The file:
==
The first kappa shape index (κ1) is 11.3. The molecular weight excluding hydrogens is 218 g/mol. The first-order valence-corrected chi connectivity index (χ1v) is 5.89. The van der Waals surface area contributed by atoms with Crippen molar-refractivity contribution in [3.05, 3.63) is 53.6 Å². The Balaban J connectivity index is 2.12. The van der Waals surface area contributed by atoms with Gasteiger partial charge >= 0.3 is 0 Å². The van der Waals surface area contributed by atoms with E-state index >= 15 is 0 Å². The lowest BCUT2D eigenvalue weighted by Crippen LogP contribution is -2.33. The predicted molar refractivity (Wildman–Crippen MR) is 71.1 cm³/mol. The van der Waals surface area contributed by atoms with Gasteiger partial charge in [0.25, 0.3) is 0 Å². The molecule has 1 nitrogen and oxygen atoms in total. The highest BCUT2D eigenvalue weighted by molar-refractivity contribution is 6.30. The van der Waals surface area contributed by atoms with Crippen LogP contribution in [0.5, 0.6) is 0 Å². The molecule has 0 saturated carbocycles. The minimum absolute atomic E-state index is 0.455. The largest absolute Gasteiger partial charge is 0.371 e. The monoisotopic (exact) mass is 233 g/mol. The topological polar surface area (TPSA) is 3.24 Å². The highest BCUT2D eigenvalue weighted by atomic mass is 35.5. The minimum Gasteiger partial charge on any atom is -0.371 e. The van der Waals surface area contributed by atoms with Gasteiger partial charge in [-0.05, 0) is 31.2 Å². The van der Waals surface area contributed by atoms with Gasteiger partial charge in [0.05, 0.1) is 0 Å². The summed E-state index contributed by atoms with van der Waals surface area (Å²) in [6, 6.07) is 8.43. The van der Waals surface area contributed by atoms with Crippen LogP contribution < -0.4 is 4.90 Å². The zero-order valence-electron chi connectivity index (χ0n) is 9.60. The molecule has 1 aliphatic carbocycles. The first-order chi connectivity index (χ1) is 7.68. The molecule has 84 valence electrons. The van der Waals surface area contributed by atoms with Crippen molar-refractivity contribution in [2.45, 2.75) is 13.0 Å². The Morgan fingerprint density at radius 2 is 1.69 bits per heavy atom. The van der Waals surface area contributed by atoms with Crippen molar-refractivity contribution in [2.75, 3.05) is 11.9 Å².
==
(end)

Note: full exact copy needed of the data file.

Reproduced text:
The first kappa shape index (κ1) is 11.3. The molecular weight excluding hydrogens is 218 g/mol. The first-order valence-corrected chi connectivity index (χ1v) is 5.89. The van der Waals surface area contributed by atoms with Crippen molar-refractivity contribution in [3.05, 3.63) is 53.6 Å². The Balaban J connectivity index is 2.12. The van der Waals surface area contributed by atoms with Gasteiger partial charge >= 0.3 is 0 Å². The van der Waals surface area contributed by atoms with E-state index >= 15 is 0 Å². The lowest BCUT2D eigenvalue weighted by Crippen LogP contribution is -2.33. The predicted molar refractivity (Wildman–Crippen MR) is 71.1 cm³/mol. The van der Waals surface area contributed by atoms with Gasteiger partial charge in [0.25, 0.3) is 0 Å². The molecule has 1 nitrogen and oxygen atoms in total. The highest BCUT2D eigenvalue weighted by molar-refractivity contribution is 6.30. The van der Waals surface area contributed by atoms with Crippen LogP contribution in [0.5, 0.6) is 0 Å². The molecule has 0 saturated carbocycles. The minimum absolute atomic E-state index is 0.455. The largest absolute Gasteiger partial charge is 0.371 e. The monoisotopic (exact) mass is 233 g/mol. The topological polar surface area (TPSA) is 3.24 Å². The highest BCUT2D eigenvalue weighted by atomic mass is 35.5. The minimum Gasteiger partial charge on any atom is -0.371 e. The van der Waals surface area contributed by atoms with Gasteiger partial charge in [-0.05, 0) is 31.2 Å². The van der Waals surface area contributed by atoms with Gasteiger partial charge in [0.05, 0.1) is 0 Å². The summed E-state index contributed by atoms with van der Waals surface area (Å²) in [6, 6.07) is 8.43. The van der Waals surface area contributed by atoms with Crippen LogP contribution < -0.4 is 4.90 Å². The zero-order valence-electron chi connectivity index (χ0n) is 9.60. The molecule has 1 aliphatic carbocycles. The first-order chi connectivity index (χ1) is 7.68. The molecule has 84 valence electrons. The van der Waals surface area contributed by atoms with Crippen molar-refractivity contribution in [2.45, 2.75) is 13.0 Å². The Morgan fingerprint density at radius 2 is 1.69 bits per heavy atom. The van der Waals surface area contributed by atoms with Crippen molar-refractivity contribution in [2.75, 3.05) is 11.9 Å².